Office vs. Urgent Care vs. Emergency Room vs. Call 911

Hilliard Pediatrics, Inc. - Dr. Tim Teller, MD


There are times when your child may need to be seen at the urgent care or emergency room. This may be because of the severity of the illness signs and symptoms. It may be because it is after hours. Many of these questions are answered on our protocols on our website, however this handout tries to help you decide whether your child should be seen at the urgent care, emergency room, or wait until the next office day where we can see your child. Many insurance plans may cover the visits to the urgent care or emergency room differently. Although, depending on many factors, you may wait less time at the urgent care and it may be cheaper. We strongly recommend the Emergency Department at Nationwide Children’s Hospital and the Urgent Care Close to Home centers at Nationwide Children’s Hospital.

Call 911

  • Too short of breath to speak
  • Confused
  • Sudden weakness
  • Neck or spine injuries
  • Stopped breathing
  • First time seizure
  • Car crash with ejection from the car
  • A car rollover
  • Head injury by a high impact object
  • Skin is blue or gray out beyond the area around the mouth or nose
  • A pedestrian or bicyclist without a helmet struck by a motor vehicle
  • Falls from a height more than the child’s own height and not acting normally
  • Passed out and still unconscious or difficult to awaken after 2 minutes
  • Choking causing fainting or color change. If brief episode with no fainting or color change that passes quickly, just observe.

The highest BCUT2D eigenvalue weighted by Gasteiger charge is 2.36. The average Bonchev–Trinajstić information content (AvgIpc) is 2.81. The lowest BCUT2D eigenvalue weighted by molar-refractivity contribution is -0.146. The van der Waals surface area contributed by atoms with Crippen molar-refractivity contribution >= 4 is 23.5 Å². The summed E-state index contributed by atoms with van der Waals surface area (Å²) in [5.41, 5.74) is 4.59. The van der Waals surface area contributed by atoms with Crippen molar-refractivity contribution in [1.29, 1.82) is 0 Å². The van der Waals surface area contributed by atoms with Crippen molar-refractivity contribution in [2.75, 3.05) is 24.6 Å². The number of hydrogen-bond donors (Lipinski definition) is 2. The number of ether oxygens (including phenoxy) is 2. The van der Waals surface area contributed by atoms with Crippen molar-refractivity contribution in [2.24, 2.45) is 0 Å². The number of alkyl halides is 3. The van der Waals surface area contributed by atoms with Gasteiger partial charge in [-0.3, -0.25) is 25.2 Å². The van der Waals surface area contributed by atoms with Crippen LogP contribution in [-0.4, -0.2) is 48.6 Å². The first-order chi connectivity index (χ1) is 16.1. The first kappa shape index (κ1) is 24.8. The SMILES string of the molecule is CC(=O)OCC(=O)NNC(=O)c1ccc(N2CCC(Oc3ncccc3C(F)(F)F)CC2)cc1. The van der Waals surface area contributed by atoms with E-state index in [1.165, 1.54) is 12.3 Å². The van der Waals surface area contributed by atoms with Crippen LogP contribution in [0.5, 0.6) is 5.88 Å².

Go to the Emergency Department

  • Severe pain
  • Dehydration
  • Broken bones with misshapen or out of place bones
  • Bleeding that does not stop after 10-20 minutes of applying pressure
  • Fever is 108 degrees or more
  • Your child is lethargic. Medically, when we say “lethargic” we mean not responding to you normally and looking like “a limp rag doll”. Medically, we say “listless” when we mean lying around, but can get up off the couch occasionally and responds to you normally when you talk to them.
  • A burn to the skin > 2-3 inches across, a burn that goes all the way around an area (completely circles the wrist, for instance), or a burn with numbness.
  • Abdominal pain that causes someone to be doubled over in pain and not relieved in 15-20 minutes
  • Infants less than 6 weeks of age with a fever of at least 100.5 degrees
  • A bite wound that is jagged
  • Croup with stridor that does not clear with home treatments (steamy shower or cold outside air)
  • If asthmatic, not responding to home treatments, and you hear a loud wheeze, there are retractions (muscles sinking in), cannot stop coughing, there is a blue color around the nose and mouth, or there is breathing rapidly.
  • Severe headache and stiff neck.

Go to the Urgent Care

  • Minor injuries that will likely not need a cast. Note: Nationwide Children’s Hospitals’ Urgent Cares can do suturing of simple lacerations.
  • Earaches or sore throats that are so uncomfortable that your child cannot wait until the next office day.
  • Urinary tract symptoms with fever, back pain, or more than mild abdominal pain.
  • Itchy, uncomfortable rashes that have not responded to topical anti-itch medicine or oral Benadryl® and you do not want to wait until the next office day

Call the Office for a Routine Appointment or Come in for Walk-ins

  • Fever for five days
  • Respiratory symptoms for more than 10-14 days, unless allergy symptoms
  • Late onset of a fever after a few days (or more) of nasal symptoms or cough
  • Earaches
  • Sore throats
  • Urinary tract infection symptoms (burning, frequency, urgency)
  • A rash not responding to usual treatments at home.

Last Updated: 07/2019

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